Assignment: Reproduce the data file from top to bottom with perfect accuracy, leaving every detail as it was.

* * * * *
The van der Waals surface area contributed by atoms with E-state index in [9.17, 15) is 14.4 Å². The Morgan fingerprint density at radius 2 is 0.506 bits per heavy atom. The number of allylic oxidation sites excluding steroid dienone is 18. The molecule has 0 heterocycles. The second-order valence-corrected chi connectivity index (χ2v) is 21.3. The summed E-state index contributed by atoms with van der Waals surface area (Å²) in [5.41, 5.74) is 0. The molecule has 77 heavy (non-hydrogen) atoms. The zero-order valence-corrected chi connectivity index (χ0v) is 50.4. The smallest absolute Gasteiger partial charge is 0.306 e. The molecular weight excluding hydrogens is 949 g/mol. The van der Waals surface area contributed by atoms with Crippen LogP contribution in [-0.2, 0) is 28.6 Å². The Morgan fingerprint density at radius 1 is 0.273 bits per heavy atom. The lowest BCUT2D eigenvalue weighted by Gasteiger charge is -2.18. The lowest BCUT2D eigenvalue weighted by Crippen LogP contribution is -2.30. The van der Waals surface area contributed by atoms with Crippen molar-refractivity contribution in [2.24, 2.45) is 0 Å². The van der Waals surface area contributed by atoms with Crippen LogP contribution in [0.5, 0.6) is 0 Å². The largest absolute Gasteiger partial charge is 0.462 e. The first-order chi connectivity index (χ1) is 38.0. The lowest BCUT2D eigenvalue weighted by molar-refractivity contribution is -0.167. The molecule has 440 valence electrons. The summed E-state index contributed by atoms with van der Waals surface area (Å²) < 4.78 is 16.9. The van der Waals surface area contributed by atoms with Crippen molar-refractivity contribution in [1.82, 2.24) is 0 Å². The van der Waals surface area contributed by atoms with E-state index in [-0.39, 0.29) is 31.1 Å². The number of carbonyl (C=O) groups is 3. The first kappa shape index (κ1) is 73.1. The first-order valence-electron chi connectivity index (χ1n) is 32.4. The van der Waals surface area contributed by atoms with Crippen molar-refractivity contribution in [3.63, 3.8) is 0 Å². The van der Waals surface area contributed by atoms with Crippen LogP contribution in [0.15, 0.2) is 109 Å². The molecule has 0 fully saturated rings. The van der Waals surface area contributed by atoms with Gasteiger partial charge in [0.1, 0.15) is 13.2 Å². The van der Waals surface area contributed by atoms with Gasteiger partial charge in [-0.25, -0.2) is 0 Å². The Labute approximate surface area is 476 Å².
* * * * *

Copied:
The van der Waals surface area contributed by atoms with E-state index in [9.17, 15) is 14.4 Å². The Morgan fingerprint density at radius 2 is 0.506 bits per heavy atom. The number of allylic oxidation sites excluding steroid dienone is 18. The molecule has 0 heterocycles. The second-order valence-corrected chi connectivity index (χ2v) is 21.3. The summed E-state index contributed by atoms with van der Waals surface area (Å²) in [5.41, 5.74) is 0. The molecule has 77 heavy (non-hydrogen) atoms. The zero-order valence-corrected chi connectivity index (χ0v) is 50.4. The smallest absolute Gasteiger partial charge is 0.306 e. The molecular weight excluding hydrogens is 949 g/mol. The van der Waals surface area contributed by atoms with Crippen LogP contribution in [-0.2, 0) is 28.6 Å². The Morgan fingerprint density at radius 1 is 0.273 bits per heavy atom. The lowest BCUT2D eigenvalue weighted by Gasteiger charge is -2.18. The lowest BCUT2D eigenvalue weighted by Crippen LogP contribution is -2.30. The van der Waals surface area contributed by atoms with Crippen molar-refractivity contribution in [2.24, 2.45) is 0 Å². The van der Waals surface area contributed by atoms with Crippen LogP contribution in [0.5, 0.6) is 0 Å². The largest absolute Gasteiger partial charge is 0.462 e. The first-order chi connectivity index (χ1) is 38.0. The lowest BCUT2D eigenvalue weighted by molar-refractivity contribution is -0.167. The molecule has 440 valence electrons. The summed E-state index contributed by atoms with van der Waals surface area (Å²) < 4.78 is 16.9. The van der Waals surface area contributed by atoms with Crippen molar-refractivity contribution in [1.82, 2.24) is 0 Å². The van der Waals surface area contributed by atoms with E-state index in [-0.39, 0.29) is 31.1 Å². The number of carbonyl (C=O) groups is 3. The first kappa shape index (κ1) is 73.1. The first-order valence-electron chi connectivity index (χ1n) is 32.4. The van der Waals surface area contributed by atoms with Crippen molar-refractivity contribution in [3.63, 3.8) is 0 Å². The van der Waals surface area contributed by atoms with Crippen LogP contribution in [0.15, 0.2) is 109 Å². The molecule has 0 fully saturated rings. The van der Waals surface area contributed by atoms with Gasteiger partial charge in [0.1, 0.15) is 13.2 Å². The van der Waals surface area contributed by atoms with Gasteiger partial charge in [-0.25, -0.2) is 0 Å². The Labute approximate surface area is 476 Å².